Why the U.S. Flag Is Worn Backward on Army Uniforms
Troops have adopted the phrase "assaulting forward"
American military uniforms feature the U.S. flag, which is worn facing backward. The rule is that the blue field of stars should always be in the highest position of honor on the uniform. That position has always been the right shoulder with the flag's blue stars facing forward.
History of Flags On The Right
The place of honor for the American flag is always to the right of other organizational flags like the USMC or Navy flags. When carried with an organization flag as in the March of the Colors, the U.S. flag is carried to the right of the line of march.
The organizational flag may be dipped in salute to the reviewing officer at a parade or during the National Anthem, but the American flag is never dipped in salute.
How Flags Are Worn on Army Uniforms
Army Regulation 670-1, Wear and Appearance of Army Uniforms and Insignia, is the governing authority for how Army uniforms are worn. Specifically, paragraph 28-18 governs the wear of the U.S. flag on Army uniforms.
Specifically, the regulation states that: "all soldiers will wear the full-color U.S. flag embroidered insignia on utility and organizational uniforms unless deployed or in a field environment. Soldiers will wear the subdued tactical flag insignia while deployed or in a field environment." The subdued tactical flag worn on deployments or in the field features muted colors.
History of the Backward Flag
Basically, the idea behind the backward American flag on Army uniforms is to make it look as though the flag is flying in the breeze as the person wearing it moves forward.
During the Civil War, both mounted cavalry and infantry units would designate a standard bearer, who carried the flag into battle. As this standard bearer charged, his forward momentum caused the flag to stream back.
Since the Stars and Stripes are mounted with the canton closest to the pole, that section of the flag stayed to the right, while the stripes flew to the left. Therefore, the flag is worn on the right shoulder, and wearing it backward gives the effect of the flag flying in the breeze as the wearer moves forward.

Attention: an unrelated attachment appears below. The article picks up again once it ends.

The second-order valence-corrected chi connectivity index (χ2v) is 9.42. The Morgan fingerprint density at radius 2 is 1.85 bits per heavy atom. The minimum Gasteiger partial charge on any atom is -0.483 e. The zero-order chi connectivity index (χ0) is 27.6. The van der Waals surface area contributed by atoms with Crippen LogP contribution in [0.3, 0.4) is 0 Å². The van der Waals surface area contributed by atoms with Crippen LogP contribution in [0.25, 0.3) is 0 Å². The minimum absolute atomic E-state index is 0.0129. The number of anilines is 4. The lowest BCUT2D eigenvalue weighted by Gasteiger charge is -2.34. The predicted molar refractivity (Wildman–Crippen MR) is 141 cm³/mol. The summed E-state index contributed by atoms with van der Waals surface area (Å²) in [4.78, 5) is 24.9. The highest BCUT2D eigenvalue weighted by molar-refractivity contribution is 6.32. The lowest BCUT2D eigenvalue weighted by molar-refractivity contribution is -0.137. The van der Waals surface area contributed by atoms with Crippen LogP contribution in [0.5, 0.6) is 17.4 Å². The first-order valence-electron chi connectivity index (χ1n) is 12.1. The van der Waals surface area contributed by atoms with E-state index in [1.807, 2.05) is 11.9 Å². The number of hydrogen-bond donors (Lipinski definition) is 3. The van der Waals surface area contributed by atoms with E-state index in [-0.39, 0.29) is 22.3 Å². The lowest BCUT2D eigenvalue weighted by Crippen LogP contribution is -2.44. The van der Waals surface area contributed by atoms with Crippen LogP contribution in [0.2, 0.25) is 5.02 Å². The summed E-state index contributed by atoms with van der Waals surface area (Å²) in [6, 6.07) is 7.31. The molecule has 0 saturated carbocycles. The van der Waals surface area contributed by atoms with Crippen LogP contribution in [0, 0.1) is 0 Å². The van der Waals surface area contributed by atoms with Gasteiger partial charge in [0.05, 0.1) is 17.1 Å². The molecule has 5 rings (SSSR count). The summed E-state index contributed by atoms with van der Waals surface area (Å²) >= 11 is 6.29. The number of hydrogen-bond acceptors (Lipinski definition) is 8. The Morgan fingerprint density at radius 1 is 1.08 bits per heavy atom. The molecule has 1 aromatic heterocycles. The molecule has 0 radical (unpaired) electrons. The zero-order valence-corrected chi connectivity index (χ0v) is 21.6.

Updates to the Army Uniform Flag Rule
In 2003 the uniform regulation for the Army was updated. Army Regulation 670-1, “Wear and Appearance of Army Uniforms and Insignia,” addresses explicitly the proper and lawful placement of the U.S. flag patch on the Army uniform.
The regulation states that the stars are to face forward. When authorized for application to the proper uniform the American flag patch is to be worn, right or left shoulder. One of the flags will, therefore, be reversed (right shoulder) in order to adhere to the regulation and custom of having the stars facing forward. The term, “Assaulting Forward” has been adopted by combat troops (instead of "facing forward").
The appropriate flag (color or subdued) for the right shoulder sleeve is identified as the reverse side flag.
The flag became a mandatory uniform component at all times in 2005. Chapter 1, Title 4, of the United States Code, provides for the design of the U.S. flag and specifies the colors as red, white, and blue.
When approved for wear, the full-color U.S. flag cloth replica is sewn half an inch below the right shoulder seam. It should be worn with the temperate, hot-weather, enhanced hot weather, and desert battle dress uniform; the battle dress uniform field jacket; and the cold-weather uniform.